COS 9-9
Are nonnative species better at tracking climate change than natives?

Monday, August 11, 2014: 4:20 PM
Regency Blrm D, Hyatt Regency Hotel
Betsy Von Holle, Program Officer, National Science Foundation, Arlington, VA
David Nickerson, Statistics, University of Central Florida, Orlando, FL
Scott Goodrick, Center for Forest Disturbance Science, US Forest Service, Athens, GA
Hilary Swain, Archbold Biological Station, Venus, FL

Climate change varies around the world and concomitant ecological responses are likely to differ by region. Understanding species responses to global change will help predict shifts in species distributions as well as aid in conservation planning and management.  It is expected that most aspects of global climate change will favor nonindigenous species because invasive species share traits that allow them to capitalize on these perturbations. In fact, warming temperatures have allowed nonnative species to expand their ranges into areas where they previously could not survive and reproduce. However, the capability of nonnative species track climate change better than native species remains an open question. We used statistical models to evaluate the environmental drivers that affect changes in plant reproductive timing of high impact nonnative species and closely related native plant species in Florida. This was done by correlating the timing of flowering of individual herbarium specimens with the local climatic conditions at the time of, or prior to, flowering. With this research, we test the hypothesis that nonnative species will track changing climatic conditions better than closely related native species.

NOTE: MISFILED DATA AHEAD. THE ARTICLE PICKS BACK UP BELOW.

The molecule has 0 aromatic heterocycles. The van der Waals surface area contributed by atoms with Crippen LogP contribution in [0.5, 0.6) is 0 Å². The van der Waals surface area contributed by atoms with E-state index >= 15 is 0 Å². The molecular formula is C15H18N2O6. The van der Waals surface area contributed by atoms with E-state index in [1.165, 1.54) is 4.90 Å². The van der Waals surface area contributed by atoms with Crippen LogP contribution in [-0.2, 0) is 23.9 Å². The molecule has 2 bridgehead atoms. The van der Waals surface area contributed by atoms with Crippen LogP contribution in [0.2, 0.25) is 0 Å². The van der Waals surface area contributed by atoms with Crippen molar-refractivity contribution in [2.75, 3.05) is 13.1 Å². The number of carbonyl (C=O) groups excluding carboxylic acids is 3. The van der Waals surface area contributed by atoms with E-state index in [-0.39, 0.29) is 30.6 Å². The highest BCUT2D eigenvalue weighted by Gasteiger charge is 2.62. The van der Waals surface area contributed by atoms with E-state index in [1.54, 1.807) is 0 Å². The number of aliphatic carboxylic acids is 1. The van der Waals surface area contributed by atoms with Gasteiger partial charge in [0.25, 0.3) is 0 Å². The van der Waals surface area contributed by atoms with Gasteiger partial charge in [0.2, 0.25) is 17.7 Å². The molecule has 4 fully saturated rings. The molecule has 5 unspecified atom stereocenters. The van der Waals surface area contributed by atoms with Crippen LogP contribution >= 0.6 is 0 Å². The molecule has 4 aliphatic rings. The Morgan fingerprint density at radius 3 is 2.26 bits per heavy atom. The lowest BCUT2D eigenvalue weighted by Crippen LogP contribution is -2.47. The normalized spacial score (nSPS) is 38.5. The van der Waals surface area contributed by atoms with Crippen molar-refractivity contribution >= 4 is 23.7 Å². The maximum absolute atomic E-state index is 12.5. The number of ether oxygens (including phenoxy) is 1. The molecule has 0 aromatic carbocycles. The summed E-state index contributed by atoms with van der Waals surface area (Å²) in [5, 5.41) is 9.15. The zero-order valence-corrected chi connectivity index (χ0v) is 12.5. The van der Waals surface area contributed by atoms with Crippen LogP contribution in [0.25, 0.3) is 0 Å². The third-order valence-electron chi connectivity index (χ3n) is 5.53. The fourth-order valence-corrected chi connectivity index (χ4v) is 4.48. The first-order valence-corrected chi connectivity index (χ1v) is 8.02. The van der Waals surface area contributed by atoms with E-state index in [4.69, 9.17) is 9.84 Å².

Only seven out of 54 comparisons (13%) of flowering responses resulted in in a significant difference between closely related native and nonnative species. This suggests that in Florida, where the environment is changing by becoming more variable over time, most native and nonnative species do not differ in their response to climate change. However, in five of these seven significant differences, the nonnative species demonstrated a significant response to the variable of interest and the native species had a neutral response to the changing environmental condition. This suggests that in these cases, the nonnative species are more responsive to changing environmental conditions than native species. Whether these responses are due to phenotypic plasticity or rapid adapationa remains an open question. Other empirical studies have demonstrated that nonnative species have variable responses to altered temperatures and precipitation levels, relative to native species which suggests that the nonnative species that will be favored will depend on the nature of the changing climate in a particular region.